On Feb. 26, the Sports Car Club of America celebrated their 70th birthday. The world was a lot different when seven sports car enthusiasts met at the Boston, Mass. home of Chapin Wallour in 1944 to form a club dedicated to the preservation of sports cars. World War 2 would rage on for another 18 months; the average car cost $1,220, if you could find one currently being produced; a house averaged $8,600, bread was nine cents a loaf, and minimum wage was 30 cents per hour.
The first meeting of the SCCA was a bit more exclusive than today’s members would recognize. The list of cars owned by founding members Everett Dickinson, John Duby, Arnold Engborg, Theodore Robertson, George Schulz, Robert Townsend, and Chapin Wallour sound like museum pieces today: a Duesenberg “J” double cowl Phaeton, a Lancia Lambda 5th Series Roadster, a Kissel Speedster, Stutz DV 32 Sports Tourer, Mercer series 4 Raceabout, Isotte Fraschini type 8A Castagna Convertible Coupe, a Rolls Royce Phantom I Ascot Phaeton, and on.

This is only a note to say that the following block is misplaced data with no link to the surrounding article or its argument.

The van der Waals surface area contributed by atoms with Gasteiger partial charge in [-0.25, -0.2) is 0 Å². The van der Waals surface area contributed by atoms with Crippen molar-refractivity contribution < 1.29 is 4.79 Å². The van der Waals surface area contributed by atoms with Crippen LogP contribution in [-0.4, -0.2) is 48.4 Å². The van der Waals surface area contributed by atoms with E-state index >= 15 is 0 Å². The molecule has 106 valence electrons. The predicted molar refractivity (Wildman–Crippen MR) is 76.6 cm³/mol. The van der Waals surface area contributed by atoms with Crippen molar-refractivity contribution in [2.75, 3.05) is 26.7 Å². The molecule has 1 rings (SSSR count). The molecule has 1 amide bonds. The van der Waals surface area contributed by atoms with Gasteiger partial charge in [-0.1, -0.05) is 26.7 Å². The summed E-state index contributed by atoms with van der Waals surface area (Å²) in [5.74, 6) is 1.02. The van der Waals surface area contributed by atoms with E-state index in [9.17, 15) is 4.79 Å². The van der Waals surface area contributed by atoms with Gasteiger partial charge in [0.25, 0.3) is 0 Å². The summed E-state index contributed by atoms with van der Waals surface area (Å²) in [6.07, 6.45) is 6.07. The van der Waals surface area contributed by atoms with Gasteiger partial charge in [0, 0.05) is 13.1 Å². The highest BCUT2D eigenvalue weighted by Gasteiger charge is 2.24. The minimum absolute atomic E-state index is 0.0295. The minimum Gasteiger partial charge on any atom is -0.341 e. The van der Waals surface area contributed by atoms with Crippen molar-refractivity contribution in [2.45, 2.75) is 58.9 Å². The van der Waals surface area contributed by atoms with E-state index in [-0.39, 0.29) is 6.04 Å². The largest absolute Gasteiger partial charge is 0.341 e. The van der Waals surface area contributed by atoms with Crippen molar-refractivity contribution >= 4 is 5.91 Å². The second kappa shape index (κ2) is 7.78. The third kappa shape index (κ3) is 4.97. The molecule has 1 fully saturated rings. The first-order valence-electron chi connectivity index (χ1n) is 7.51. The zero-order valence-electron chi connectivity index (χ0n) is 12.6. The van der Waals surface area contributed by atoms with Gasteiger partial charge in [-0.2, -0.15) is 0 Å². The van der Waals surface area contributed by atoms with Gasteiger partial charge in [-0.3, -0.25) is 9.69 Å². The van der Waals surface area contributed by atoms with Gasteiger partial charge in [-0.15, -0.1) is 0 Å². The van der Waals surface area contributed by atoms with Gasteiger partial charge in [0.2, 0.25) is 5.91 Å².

Those humble beginnings would grow to today’s 60,000 member club, hosting events around the country and helping to launch legends Mark Donohue, Jim Hall, Skip Barber, Bobby Rahal, Roger Penske, George Follmer and so many more.
While the Sports Car Club of America stands on the shoulders of these giants, the next 70 years might be even more impressive. Youngsters like 17-year-old Peter Portante, 2013’s Formula Continental champion at the Runoffs, Amanda Hahn, the 17-year-old B-Street Prepared Ladies Solo National Champion, and 22-year-old Solo Driver of the Year Tom O’Gorman continue to set the groundwork for the SCCA’s future – and they’re not alone. Each SCCA event continues to showcase the next generation’s stars, many who have already begun to take that leap toward Hall of Fame status.
The founding members laid the building blocks for the current version of the Club, as has every passionate member along the way. The building blocks continue to grow today.
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